How does it drive?
We’ll get straight to the point. This is a landmark car. A car that we’ll be talking about in 20, 30 years’ time and more.
It is entirely characterised by that low weight, which makes the whole car seem to wrap around you and pivot effortlessly. Immediately, and even from low speeds and on scruffy surfaces, there is a thrillingly slick, feathery, tingly-fingertip feel to the Alpine's handling.
The steering is light – perhaps a fraction too light in Normal mode – and inevitably isn’t as textural as the hydraulic steering in a Lotus regardless of mode. But it’s spot-on in Sport when you get an oily, predictable keenness that’s encouraging and enjoyable at a lazy mooch, a hearty strop or a flat-out track attack.
The tyres are quite skinny, and with those modest power figures churning from the 1.8-litre turbocharged, mid-ships motor, there is plenty of grip to make you feel secure and encourage you to push it to truly exhilarating, slightly questionable speeds. It doesn't feel underpowered one little bit. But it also doesn't have so much mechanical traction that you have to be threatening a sonic boom to feel like you’re getting the best from the car. It feels nimble and on its toes, yet punchy and just the right amount of intense.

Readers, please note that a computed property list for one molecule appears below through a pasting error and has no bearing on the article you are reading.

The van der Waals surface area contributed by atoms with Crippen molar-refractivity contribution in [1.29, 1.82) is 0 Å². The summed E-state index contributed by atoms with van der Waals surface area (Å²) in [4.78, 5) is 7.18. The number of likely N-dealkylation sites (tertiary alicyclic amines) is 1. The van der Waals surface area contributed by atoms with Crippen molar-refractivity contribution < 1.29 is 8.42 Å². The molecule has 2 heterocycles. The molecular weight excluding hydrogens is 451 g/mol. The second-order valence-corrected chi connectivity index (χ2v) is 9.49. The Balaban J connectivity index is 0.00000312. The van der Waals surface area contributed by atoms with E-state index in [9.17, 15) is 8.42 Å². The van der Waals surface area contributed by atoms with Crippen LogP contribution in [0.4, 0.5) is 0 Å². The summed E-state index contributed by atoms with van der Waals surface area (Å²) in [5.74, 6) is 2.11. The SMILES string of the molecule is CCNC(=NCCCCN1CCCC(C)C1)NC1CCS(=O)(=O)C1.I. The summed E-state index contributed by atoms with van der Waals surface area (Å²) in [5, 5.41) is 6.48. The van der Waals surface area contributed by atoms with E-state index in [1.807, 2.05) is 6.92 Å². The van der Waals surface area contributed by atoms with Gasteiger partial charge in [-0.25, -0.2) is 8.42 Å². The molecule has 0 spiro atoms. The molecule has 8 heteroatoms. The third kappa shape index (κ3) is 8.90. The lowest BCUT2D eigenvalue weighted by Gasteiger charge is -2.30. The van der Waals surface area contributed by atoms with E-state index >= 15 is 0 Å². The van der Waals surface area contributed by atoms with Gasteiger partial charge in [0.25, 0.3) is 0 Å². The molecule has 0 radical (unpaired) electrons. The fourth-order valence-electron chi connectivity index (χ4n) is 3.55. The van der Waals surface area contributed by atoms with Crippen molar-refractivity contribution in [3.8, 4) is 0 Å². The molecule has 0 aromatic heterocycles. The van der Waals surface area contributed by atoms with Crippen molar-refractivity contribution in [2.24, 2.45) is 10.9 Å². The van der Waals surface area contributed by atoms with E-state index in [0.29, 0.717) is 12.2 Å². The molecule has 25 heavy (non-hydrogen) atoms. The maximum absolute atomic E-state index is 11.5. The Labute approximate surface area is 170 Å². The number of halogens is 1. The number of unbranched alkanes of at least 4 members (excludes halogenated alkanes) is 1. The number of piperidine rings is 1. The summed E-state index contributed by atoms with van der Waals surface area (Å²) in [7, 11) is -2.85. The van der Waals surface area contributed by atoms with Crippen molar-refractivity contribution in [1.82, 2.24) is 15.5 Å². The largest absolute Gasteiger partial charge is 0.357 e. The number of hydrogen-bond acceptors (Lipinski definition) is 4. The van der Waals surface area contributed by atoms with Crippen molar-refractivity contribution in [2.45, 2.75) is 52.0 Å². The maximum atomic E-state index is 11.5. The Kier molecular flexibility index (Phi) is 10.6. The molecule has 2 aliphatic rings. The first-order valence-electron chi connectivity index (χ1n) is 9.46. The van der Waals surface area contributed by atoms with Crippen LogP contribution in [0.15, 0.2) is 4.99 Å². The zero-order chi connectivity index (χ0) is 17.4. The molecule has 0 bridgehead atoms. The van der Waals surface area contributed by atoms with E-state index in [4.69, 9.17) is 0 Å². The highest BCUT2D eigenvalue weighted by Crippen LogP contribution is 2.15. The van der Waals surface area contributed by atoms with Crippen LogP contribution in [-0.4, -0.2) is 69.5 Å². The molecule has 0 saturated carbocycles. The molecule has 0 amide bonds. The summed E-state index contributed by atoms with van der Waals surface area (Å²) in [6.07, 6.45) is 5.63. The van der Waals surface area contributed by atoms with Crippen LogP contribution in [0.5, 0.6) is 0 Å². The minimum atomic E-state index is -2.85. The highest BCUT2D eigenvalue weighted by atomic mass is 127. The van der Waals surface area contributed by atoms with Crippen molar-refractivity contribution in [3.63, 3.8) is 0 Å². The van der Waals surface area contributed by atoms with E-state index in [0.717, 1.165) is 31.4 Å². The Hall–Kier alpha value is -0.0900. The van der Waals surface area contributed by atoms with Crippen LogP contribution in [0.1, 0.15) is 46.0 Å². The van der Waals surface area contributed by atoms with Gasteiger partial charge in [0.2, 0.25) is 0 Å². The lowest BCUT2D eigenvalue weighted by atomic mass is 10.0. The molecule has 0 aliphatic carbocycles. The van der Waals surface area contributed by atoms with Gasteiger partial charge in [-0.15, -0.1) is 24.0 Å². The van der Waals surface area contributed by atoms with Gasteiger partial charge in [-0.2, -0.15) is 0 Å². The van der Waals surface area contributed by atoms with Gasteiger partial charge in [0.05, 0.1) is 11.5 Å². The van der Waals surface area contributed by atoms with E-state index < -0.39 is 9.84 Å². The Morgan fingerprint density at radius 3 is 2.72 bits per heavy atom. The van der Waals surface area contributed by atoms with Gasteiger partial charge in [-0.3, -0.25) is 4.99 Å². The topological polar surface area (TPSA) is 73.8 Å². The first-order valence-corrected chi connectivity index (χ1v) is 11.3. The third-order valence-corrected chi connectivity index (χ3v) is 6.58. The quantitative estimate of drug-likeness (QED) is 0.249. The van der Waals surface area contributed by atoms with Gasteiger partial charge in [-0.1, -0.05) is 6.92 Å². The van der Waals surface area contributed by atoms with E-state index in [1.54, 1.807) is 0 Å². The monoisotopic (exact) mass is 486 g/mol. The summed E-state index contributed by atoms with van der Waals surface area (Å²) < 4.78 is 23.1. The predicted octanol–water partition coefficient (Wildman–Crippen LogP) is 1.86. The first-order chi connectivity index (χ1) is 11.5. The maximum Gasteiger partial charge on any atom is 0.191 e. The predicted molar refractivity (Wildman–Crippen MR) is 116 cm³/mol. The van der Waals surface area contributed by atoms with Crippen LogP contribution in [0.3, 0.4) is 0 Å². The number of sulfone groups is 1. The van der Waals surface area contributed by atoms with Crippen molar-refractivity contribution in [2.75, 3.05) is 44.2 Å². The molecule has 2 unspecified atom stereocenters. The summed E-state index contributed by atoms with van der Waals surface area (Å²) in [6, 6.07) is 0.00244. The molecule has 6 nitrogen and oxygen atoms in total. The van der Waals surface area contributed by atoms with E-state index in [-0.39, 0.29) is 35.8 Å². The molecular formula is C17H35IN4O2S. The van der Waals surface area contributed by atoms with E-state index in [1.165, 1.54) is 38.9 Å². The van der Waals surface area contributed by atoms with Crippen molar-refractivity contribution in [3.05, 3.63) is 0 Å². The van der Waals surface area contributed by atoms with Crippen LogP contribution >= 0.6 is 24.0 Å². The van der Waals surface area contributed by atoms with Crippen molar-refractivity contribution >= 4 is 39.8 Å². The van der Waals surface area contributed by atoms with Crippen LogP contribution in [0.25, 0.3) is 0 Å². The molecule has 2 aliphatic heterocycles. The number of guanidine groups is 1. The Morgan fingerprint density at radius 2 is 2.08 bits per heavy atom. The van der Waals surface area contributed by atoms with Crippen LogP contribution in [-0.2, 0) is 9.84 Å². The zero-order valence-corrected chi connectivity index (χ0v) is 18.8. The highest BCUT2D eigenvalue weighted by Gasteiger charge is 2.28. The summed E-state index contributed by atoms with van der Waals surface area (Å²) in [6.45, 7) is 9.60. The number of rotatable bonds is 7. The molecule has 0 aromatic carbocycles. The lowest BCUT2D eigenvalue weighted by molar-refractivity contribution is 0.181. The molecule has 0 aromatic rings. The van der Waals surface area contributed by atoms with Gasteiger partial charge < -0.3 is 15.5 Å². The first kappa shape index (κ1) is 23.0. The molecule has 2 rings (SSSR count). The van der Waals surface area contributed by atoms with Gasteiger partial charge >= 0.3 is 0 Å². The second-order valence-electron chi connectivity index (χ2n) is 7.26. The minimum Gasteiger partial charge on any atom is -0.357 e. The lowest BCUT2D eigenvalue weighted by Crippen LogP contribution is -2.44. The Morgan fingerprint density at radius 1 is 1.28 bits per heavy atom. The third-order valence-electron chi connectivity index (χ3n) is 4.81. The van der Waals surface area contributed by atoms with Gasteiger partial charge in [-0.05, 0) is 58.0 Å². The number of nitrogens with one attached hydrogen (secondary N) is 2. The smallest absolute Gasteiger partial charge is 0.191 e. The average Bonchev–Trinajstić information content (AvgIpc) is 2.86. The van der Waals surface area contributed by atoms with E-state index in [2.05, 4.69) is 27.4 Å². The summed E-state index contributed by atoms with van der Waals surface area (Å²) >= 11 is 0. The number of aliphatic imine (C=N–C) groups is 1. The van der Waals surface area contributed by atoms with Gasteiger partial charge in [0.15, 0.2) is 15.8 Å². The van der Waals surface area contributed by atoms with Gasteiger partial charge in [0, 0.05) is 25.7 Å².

Sure, there’s a bit of roll from the body but it never remotely intrudes on your consciousness as you pedal down the road; everything about the way the Alpine’s handling feels natural and lithe, from the way it steers to the way it softens the road surface so effectively while keeping you keyed into what's going on at the wheels.
And the powertrain? I know, I know. There’s no manual gearbox, and there isn’t going to be one. It’s too expensive to engineer for the number of people who would choose to buy it. This is a shame, because the Alpine would suit a manual gearshift like Christmas suits glitter.
But the seven-speed dual-clutch automatic and 1.8-litre turbocharged four-cylinder make for a characterful and rewarding double act. Leave everything in Normal and the gearbox is easy to forget about as it does a fine job of getting you through traffic with minimum fuss or bother. But we favour Sport mode for anything but stop-start stuff, when the ‘box and the exhaust perks up and it all feels a bit more, well, Alpine.